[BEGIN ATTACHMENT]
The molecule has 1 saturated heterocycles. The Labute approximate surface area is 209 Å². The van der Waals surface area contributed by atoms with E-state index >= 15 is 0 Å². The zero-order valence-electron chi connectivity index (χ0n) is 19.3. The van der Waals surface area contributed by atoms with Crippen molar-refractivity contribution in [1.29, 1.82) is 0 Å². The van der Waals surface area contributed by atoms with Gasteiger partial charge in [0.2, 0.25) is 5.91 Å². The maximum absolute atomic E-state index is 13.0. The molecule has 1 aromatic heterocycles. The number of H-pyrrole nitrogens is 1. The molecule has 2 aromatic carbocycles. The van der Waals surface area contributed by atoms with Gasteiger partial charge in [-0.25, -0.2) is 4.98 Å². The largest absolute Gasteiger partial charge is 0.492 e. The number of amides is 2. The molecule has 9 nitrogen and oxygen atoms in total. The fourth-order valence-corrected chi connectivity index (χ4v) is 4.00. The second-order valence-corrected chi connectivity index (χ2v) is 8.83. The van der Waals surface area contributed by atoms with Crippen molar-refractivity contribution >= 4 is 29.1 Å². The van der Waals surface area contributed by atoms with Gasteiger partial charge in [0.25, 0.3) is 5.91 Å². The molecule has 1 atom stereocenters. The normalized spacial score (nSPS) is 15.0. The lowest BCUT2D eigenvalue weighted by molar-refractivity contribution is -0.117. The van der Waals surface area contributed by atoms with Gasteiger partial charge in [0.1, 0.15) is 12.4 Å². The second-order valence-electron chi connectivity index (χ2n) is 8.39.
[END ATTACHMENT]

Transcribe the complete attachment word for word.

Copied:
The molecule has 1 saturated heterocycles. The Labute approximate surface area is 209 Å². The van der Waals surface area contributed by atoms with E-state index >= 15 is 0 Å². The zero-order valence-electron chi connectivity index (χ0n) is 19.3. The van der Waals surface area contributed by atoms with Crippen molar-refractivity contribution in [1.29, 1.82) is 0 Å². The van der Waals surface area contributed by atoms with Gasteiger partial charge in [0.2, 0.25) is 5.91 Å². The maximum absolute atomic E-state index is 13.0. The molecule has 1 aromatic heterocycles. The number of H-pyrrole nitrogens is 1. The molecule has 2 aromatic carbocycles. The van der Waals surface area contributed by atoms with Gasteiger partial charge in [-0.25, -0.2) is 4.98 Å². The largest absolute Gasteiger partial charge is 0.492 e. The number of amides is 2. The molecule has 9 nitrogen and oxygen atoms in total. The fourth-order valence-corrected chi connectivity index (χ4v) is 4.00. The second-order valence-corrected chi connectivity index (χ2v) is 8.83. The van der Waals surface area contributed by atoms with Crippen molar-refractivity contribution >= 4 is 29.1 Å². The van der Waals surface area contributed by atoms with Gasteiger partial charge in [0.25, 0.3) is 5.91 Å². The molecule has 1 atom stereocenters. The normalized spacial score (nSPS) is 15.0. The lowest BCUT2D eigenvalue weighted by molar-refractivity contribution is -0.117. The van der Waals surface area contributed by atoms with Gasteiger partial charge in [0.1, 0.15) is 12.4 Å². The second-order valence-electron chi connectivity index (χ2n) is 8.39.